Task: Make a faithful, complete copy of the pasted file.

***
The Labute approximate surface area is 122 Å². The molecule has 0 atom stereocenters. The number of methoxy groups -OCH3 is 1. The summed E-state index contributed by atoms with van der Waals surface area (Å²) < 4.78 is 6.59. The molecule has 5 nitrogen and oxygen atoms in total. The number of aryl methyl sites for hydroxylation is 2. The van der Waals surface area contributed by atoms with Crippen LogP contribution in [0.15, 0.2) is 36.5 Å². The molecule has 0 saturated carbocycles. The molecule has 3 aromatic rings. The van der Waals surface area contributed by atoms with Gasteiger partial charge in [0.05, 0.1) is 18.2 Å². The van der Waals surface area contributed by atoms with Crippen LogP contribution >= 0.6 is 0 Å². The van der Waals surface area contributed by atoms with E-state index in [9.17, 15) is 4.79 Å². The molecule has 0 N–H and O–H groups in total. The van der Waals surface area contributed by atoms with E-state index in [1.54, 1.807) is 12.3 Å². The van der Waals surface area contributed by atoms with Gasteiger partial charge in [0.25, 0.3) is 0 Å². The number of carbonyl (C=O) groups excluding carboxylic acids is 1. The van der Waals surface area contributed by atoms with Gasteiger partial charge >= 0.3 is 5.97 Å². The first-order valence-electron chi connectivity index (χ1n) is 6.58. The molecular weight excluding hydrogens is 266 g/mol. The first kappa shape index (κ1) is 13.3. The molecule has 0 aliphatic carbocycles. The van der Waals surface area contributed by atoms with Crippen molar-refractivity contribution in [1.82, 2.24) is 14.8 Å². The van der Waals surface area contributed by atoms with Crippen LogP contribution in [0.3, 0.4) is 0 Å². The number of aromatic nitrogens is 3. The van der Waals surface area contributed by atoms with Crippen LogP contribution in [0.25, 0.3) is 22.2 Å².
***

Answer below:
The Labute approximate surface area is 122 Å². The molecule has 0 atom stereocenters. The number of methoxy groups -OCH3 is 1. The summed E-state index contributed by atoms with van der Waals surface area (Å²) < 4.78 is 6.59. The molecule has 5 nitrogen and oxygen atoms in total. The number of aryl methyl sites for hydroxylation is 2. The van der Waals surface area contributed by atoms with Crippen LogP contribution in [0.15, 0.2) is 36.5 Å². The molecule has 0 saturated carbocycles. The molecule has 3 aromatic rings. The van der Waals surface area contributed by atoms with Gasteiger partial charge in [0.05, 0.1) is 18.2 Å². The van der Waals surface area contributed by atoms with Crippen LogP contribution >= 0.6 is 0 Å². The van der Waals surface area contributed by atoms with E-state index in [9.17, 15) is 4.79 Å². The molecule has 0 N–H and O–H groups in total. The van der Waals surface area contributed by atoms with E-state index in [1.54, 1.807) is 12.3 Å². The van der Waals surface area contributed by atoms with Gasteiger partial charge in [0.25, 0.3) is 0 Å². The number of carbonyl (C=O) groups excluding carboxylic acids is 1. The van der Waals surface area contributed by atoms with Gasteiger partial charge >= 0.3 is 5.97 Å². The first-order valence-electron chi connectivity index (χ1n) is 6.58. The molecular weight excluding hydrogens is 266 g/mol. The first kappa shape index (κ1) is 13.3. The molecule has 0 aliphatic carbocycles. The van der Waals surface area contributed by atoms with Crippen molar-refractivity contribution in [1.82, 2.24) is 14.8 Å². The van der Waals surface area contributed by atoms with Crippen LogP contribution in [0.3, 0.4) is 0 Å². The number of aromatic nitrogens is 3. The van der Waals surface area contributed by atoms with Crippen LogP contribution in [0.25, 0.3) is 22.2 Å².